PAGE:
South Whidbey Parks and Recreation District recently approved a roughly $1 million 2018 budget, and district staff will see a wage bump as a result.
The board of commissioners voted to approve the budget at the monthly commissioners meeting Wednesday night. The board also approved a 1 percent levy rate increase, which is allowed under Washington state law to meet rising costs.
All of the district’s administrators will receive similar raises in between $3,000 and $5,000 in a budget that was similar to the 2017 budget.
The pay bumps include the parks director, who is set to make $87,000, the maintenance supervisor, as well as maintenance staff, programs manager and administrator.
As a whole, administration expenses make up the district’s largest expense, nearly $600,000. The raises are similar to those at other parks districts in the area, according to Parks Director Doug Coutts.
The district will have nearly $1,170,000 to work with next year, a 5.4 percent increase from the 2017 budget. As a result, about $850,000 has been set aside for total expenses, which is a 7 percent increase from the previous year.
“It’s a pretty similar budget from what we had last year, but we did have a few things that will line up at the same time,” Coutts said. “We’ve got an audit payment that falls next year, the election costs that we’ll set aside for putting the levy rate increase on the ballot, so we do have some significant costs that we don’t have every year.”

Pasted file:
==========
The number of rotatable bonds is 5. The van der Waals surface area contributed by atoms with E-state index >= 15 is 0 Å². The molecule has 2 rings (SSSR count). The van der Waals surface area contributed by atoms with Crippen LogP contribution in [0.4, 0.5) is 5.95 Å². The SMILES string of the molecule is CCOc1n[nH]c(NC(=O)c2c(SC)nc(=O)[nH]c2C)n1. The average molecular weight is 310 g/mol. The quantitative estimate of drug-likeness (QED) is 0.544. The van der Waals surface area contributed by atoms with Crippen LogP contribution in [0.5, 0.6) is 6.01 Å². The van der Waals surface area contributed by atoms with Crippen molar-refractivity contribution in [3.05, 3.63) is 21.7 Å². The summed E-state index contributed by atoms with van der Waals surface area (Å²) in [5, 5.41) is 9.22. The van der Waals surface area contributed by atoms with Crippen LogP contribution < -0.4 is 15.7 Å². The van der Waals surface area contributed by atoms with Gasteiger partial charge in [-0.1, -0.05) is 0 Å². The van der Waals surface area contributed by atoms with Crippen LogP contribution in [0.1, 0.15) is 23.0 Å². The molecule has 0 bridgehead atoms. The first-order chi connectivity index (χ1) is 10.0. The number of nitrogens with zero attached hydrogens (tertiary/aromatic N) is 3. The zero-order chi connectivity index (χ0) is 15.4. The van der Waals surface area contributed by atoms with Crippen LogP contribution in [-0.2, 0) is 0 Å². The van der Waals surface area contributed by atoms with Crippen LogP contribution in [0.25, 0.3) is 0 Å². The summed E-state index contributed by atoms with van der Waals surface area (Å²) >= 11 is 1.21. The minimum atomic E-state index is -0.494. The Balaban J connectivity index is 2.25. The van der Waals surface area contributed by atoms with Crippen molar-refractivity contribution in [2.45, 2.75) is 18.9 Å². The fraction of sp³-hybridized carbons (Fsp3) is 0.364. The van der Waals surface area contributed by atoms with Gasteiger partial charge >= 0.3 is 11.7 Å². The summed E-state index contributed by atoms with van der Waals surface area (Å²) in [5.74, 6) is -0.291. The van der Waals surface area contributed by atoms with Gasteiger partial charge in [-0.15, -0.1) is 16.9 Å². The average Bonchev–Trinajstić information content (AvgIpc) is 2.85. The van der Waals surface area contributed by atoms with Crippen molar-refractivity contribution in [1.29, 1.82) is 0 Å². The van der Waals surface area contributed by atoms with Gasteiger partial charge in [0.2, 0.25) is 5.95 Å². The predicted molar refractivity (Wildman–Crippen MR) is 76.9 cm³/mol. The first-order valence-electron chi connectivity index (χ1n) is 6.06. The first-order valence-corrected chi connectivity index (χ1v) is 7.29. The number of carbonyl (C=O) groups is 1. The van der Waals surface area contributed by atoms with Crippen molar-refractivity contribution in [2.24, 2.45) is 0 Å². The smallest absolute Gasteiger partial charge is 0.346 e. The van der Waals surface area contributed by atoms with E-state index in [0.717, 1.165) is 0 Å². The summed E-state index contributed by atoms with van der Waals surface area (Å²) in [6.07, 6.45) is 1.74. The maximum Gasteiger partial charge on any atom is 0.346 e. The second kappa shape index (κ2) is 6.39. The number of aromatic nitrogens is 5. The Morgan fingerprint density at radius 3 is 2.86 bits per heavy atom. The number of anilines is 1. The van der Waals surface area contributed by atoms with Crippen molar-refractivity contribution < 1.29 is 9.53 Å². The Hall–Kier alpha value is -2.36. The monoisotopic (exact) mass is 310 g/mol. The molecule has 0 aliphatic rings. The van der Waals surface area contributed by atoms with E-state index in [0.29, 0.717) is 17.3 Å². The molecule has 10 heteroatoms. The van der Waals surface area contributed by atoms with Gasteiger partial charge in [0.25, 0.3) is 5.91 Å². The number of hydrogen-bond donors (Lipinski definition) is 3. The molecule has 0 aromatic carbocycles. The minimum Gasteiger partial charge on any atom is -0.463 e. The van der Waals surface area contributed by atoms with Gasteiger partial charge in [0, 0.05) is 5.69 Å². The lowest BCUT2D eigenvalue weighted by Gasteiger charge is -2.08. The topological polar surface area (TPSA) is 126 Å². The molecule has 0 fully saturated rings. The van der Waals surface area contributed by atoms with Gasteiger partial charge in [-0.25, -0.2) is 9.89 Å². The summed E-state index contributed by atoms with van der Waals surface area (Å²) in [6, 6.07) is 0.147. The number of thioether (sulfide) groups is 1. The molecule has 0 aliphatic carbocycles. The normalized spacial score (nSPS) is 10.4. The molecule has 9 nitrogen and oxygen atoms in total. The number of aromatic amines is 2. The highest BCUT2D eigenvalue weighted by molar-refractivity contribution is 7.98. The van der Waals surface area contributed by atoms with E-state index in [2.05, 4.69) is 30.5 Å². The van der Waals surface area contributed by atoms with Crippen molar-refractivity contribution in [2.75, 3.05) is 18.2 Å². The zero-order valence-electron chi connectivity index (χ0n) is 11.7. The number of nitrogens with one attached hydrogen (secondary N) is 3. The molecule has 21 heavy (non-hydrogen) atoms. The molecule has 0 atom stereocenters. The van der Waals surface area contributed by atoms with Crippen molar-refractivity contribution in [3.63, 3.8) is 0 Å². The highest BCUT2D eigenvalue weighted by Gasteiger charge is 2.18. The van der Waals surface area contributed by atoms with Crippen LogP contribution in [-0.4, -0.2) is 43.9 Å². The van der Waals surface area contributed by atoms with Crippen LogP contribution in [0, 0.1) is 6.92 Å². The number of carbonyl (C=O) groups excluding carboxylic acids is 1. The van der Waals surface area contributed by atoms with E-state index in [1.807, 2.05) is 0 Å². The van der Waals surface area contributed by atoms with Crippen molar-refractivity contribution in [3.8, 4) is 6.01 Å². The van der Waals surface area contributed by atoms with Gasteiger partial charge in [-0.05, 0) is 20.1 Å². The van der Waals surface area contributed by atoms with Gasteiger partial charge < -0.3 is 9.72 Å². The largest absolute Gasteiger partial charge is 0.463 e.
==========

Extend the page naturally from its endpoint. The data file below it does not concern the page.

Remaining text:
The district is heading into the final year of a four-year levy that went into effect in 2015, so it has to return to the voters next year to approve a new levy.
There is a .9 percent increase in next year’s maintenance expenses, which are estimated to total $142,000. The district is also predicting to spend $118,000 on programming, while estimating it could generate nearly $145,000 from the year’s programs.
Of the programming expenses, the most money will be spent on sports. Swim lessons and the swim team have about $20,000 set aside, the Whidbey Triathlon is slated for $15,700 and youth basketball is allocated about $10,000.
According to commissioner Matt Simms, the budget reflects the tightened purse strings the parks district works with. Nonetheless, the district estimates it will end the year with a balance of $33,651.
“We’re operating within a tight fiscal window that we can operate in,” Simms said. “We’re not going to get ourselves into trouble, but at the same time, there is no margin to do other stuff. We can’t do this or do that without significant capital.”
The budget was sent to the county for final approval.